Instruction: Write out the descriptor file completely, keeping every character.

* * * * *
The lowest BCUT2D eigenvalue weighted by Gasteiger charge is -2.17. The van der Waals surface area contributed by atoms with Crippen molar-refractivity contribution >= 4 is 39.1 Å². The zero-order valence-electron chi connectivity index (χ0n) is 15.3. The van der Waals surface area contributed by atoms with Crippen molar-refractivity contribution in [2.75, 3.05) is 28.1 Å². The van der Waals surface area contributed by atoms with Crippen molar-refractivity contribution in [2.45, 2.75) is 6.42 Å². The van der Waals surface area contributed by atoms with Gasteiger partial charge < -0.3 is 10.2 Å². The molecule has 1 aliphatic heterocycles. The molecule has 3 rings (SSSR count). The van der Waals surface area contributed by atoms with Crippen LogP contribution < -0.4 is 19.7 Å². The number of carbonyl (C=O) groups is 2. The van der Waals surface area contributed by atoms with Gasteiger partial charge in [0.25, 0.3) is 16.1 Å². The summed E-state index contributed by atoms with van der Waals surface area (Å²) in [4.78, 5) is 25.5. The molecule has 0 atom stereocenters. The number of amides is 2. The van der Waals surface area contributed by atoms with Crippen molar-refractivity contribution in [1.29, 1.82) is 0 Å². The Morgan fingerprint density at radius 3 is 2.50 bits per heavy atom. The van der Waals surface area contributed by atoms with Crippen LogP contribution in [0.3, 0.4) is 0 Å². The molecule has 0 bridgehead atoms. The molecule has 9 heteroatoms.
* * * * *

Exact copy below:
The lowest BCUT2D eigenvalue weighted by Gasteiger charge is -2.17. The van der Waals surface area contributed by atoms with Crippen molar-refractivity contribution >= 4 is 39.1 Å². The zero-order valence-electron chi connectivity index (χ0n) is 15.3. The van der Waals surface area contributed by atoms with Crippen molar-refractivity contribution in [2.75, 3.05) is 28.1 Å². The van der Waals surface area contributed by atoms with Crippen molar-refractivity contribution in [2.45, 2.75) is 6.42 Å². The van der Waals surface area contributed by atoms with Gasteiger partial charge < -0.3 is 10.2 Å². The molecule has 1 aliphatic heterocycles. The molecule has 3 rings (SSSR count). The van der Waals surface area contributed by atoms with Crippen LogP contribution < -0.4 is 19.7 Å². The number of carbonyl (C=O) groups is 2. The van der Waals surface area contributed by atoms with Gasteiger partial charge in [0.25, 0.3) is 16.1 Å². The summed E-state index contributed by atoms with van der Waals surface area (Å²) in [4.78, 5) is 25.5. The molecule has 0 atom stereocenters. The number of amides is 2. The van der Waals surface area contributed by atoms with Crippen molar-refractivity contribution in [1.29, 1.82) is 0 Å². The Morgan fingerprint density at radius 3 is 2.50 bits per heavy atom. The van der Waals surface area contributed by atoms with Crippen LogP contribution in [0.3, 0.4) is 0 Å². The molecule has 0 bridgehead atoms. The molecule has 9 heteroatoms.